We also know that colic is EXTREMELY distressing to parents. Parents of colicky babies are more likely to suffer from anxiety and depression, to have relationship stress, and to become exhausted. Breastfeeding is more likely to fail- usually due to parents being willing to try ANYTHING to stop the crying, and formula qualifies as "anything". Colicky babies are more likely than non-colicky ones to experience abuse at the hands of their caregivers.

    Basically, what I am saying is that it doesn't matter if you want to believe in colic. It's real and it's nasty.

    If your baby is colicky, or even if he's not but is merely fussy, here are some things you can do:
    - Nurse as much as possible. Baby can't cry if there's a breast in his mouth.
    - Calm house. Lights, TV, and stereo turned down or off.
    - White noise. Dryer sounds, radio static, noise from a fan, etc.
    - Motion. Rock, stroll, swing, bounce, etc.
    - Warm water. Give baby a soap-free bath in the sink or take him in the tub or shower with you. Extra points if you nurse in the water. Warm water is also really good for anything related to baby having gas or needing to poop- it's relaxing and often helps the baby get things moving.
    - Trip outside.

    Basically, the tips above are all about changing the baby's incoming sensory stimuli. Nothing is likely to work for long, so you have to keep changing it up!

    That all being said, 1 thing does jump out at me from your post and that is the poop smell. Breastfed baby poop is tropically pretty inoffensive. So when it really stinks, I start thinking about 2 things: allergies/intolerances, and lactose overload. If you don't feel that you have signs of high supply (e.g. frequent feelings of fullness or engorgement, strong letdowns, tons of leaking, baby coughing, gagging, spluttering, or making a click noise while nursing), then I personally would try reducing the amount of cow's milk in your diet (including foods where dairy is an ingredient) and see if that makes a difference. If you do have signs of high supply, let us know and we'll talk you through some strategies to manage it.

    ETA: What you describe isn't constipation. Constipation is stool that is dry, hard, and pellet-like, and produced infrequently. Breastfed babies who are >6 weeks old will often poop as little as 1x per week or even less frequently, but this is not constipation because the poop is soft when it emerges.
    Coolest thing my big girl said recently: "How can you tell the world is moving when you are standing on it?"
    Coolest thing my little girl sang recently: "I love dat one-two pupples!"

  9. #9
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    Default Re: I thought BF babies couldn't be constipated?

    Thank you for all this information. I take him in the tub with me once a day, I try to do this before bedtime to create a routine for him. He loves the warm water and the tub is the one place where I have yet to see him cry. Everytime we're in there I nurse him and we stay in there for quite some time. It's true that it helps things moving, it worked a few times at least (once on me )

    Baby can't cry if there's a breast in his mouth... very true. But after a while of this sucking, I am sore. Is this normal? It feels like the nipple is raw and I need to give it a break.

    I am lactose intolerant myself so I don't eat any dairy in the first place. I've also eliminated a LOT of stuff from my diet in the past week (nuts, tomatoes, brocolli, cabbage, etc) and haven't seen any difference.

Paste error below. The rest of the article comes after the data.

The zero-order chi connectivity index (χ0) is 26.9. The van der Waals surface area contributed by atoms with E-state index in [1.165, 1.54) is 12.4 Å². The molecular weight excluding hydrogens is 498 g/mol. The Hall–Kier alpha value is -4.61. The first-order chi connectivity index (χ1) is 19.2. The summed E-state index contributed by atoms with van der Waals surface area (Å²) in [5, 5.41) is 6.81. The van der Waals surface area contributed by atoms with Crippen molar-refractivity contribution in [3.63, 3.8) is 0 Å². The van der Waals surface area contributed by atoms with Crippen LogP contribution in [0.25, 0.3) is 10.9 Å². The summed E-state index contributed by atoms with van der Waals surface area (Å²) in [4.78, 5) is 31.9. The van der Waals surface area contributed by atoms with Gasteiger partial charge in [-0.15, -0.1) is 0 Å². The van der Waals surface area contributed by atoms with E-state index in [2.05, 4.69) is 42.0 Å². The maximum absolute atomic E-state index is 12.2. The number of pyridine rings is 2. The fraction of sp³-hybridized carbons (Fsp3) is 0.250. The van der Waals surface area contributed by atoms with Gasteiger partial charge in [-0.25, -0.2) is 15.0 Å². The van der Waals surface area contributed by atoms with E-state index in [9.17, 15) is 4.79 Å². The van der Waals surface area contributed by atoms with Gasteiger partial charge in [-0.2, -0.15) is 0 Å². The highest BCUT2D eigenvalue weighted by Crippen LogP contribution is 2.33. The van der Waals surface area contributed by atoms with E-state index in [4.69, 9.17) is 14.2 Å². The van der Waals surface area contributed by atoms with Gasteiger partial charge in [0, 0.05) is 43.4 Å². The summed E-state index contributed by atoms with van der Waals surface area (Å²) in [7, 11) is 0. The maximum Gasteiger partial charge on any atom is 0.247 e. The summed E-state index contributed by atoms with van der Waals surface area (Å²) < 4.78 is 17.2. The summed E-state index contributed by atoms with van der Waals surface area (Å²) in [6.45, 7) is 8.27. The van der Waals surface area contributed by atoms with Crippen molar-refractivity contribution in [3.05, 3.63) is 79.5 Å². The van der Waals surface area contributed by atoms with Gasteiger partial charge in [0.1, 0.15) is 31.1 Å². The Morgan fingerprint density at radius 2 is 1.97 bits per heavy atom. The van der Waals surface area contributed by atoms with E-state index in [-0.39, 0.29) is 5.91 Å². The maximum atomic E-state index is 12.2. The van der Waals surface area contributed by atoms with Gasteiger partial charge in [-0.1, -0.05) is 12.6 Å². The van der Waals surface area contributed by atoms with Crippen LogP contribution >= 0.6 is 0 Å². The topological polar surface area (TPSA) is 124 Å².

I cannot say that I have frequent feelings of fullness/engorgement, I have a few times before but that was when he was so upset that he didn't want to nurse. If I go over 3 hours without nursing I feel like i'm going to explode. I leak mostly when there is extreme fullness. Almost everytime I nurse him he will gag and I will have to pat his back for him to cough and continue to nurse. It didn't occur to me that I might be the problem until now. Could it be that I have a strong let down and baby is having trouble with it? Could it cause him to be super gassy?

    I wish colic wasn't real... it's horrible. Please someone tell me it will end someday...

  10. #10
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    Default Re: I thought BF babies couldn't be constipated?

    If he's happy in the tub, I suggest you invest in a larger hot water heater! Who cares if he poops on you? Drain the tub, rinse yourselves off, and fill it up again.

    You shouldn't be sore after nursing. When a baby is properly latched, he can suck literally nonstop without making mom sore. Can you describe the soreness some more? For example:
    - Is it more of a pinching pain, or more of an itching or burning?
    - Does it happen primarily at the end of the feeding, in between feedings, or at the beginning of the feeding?
    - Do you ever observe the nipple blanching (turning white) or turning bluish-purple before returning to a normal color?
    - Does cold make the pain worse?

    When it comes to dietary elimination, the big offenders tend to be dairy, wheat, and soy. The foods you mentioned- tomatoes, nuts, cruciferous vegetables like broccoli- tend not to cause problems.

    If you feel like you are going to "explode" after 3 hours of not nursing and your baby is gagging and coughing while nursing, there is an excellent chance that you have a high supply. Having a lot of milk can cause problems for three main reasons:
    1. Fast letdowns cause the baby to have difficulty nursing, and he may be gulping down a lot of air as he feeds.
    2. Babies often control fast letdowns by compressing mom's nipple, and that can cause pain for mom.
    3. When mom has a lot of milk, the baby is likely to get a lot of lactose, and this can cause gastrointestinal irritation. This does not mean that the baby is lactose intolerant, even though you are!!!! Except in very rare and life-threatening cases, babies are designed to digest lactose; production of lactase (the enzyme that digests lactose) peaks in early infancy. But the excess lactose from the high supply can overwhelm the baby's lactase production.

    If high supply is the problem, here are some things to try:
    1. Reclined feedings. Reclining enlists gravity to slow milk flow to the baby, reducing the amount he struggles with fast flow and his need to control the flow by clamping down on the nipple.
    2. Give baby a probiotic supplement. Recent research suggests that probiotics can help the baby's digestion and can help decrease colic symptoms.
    Coolest thing my big girl said recently: "How can you tell the world is moving when you are standing on it?"
    Coolest thing my little girl sang recently: "I love dat one-two pupples!"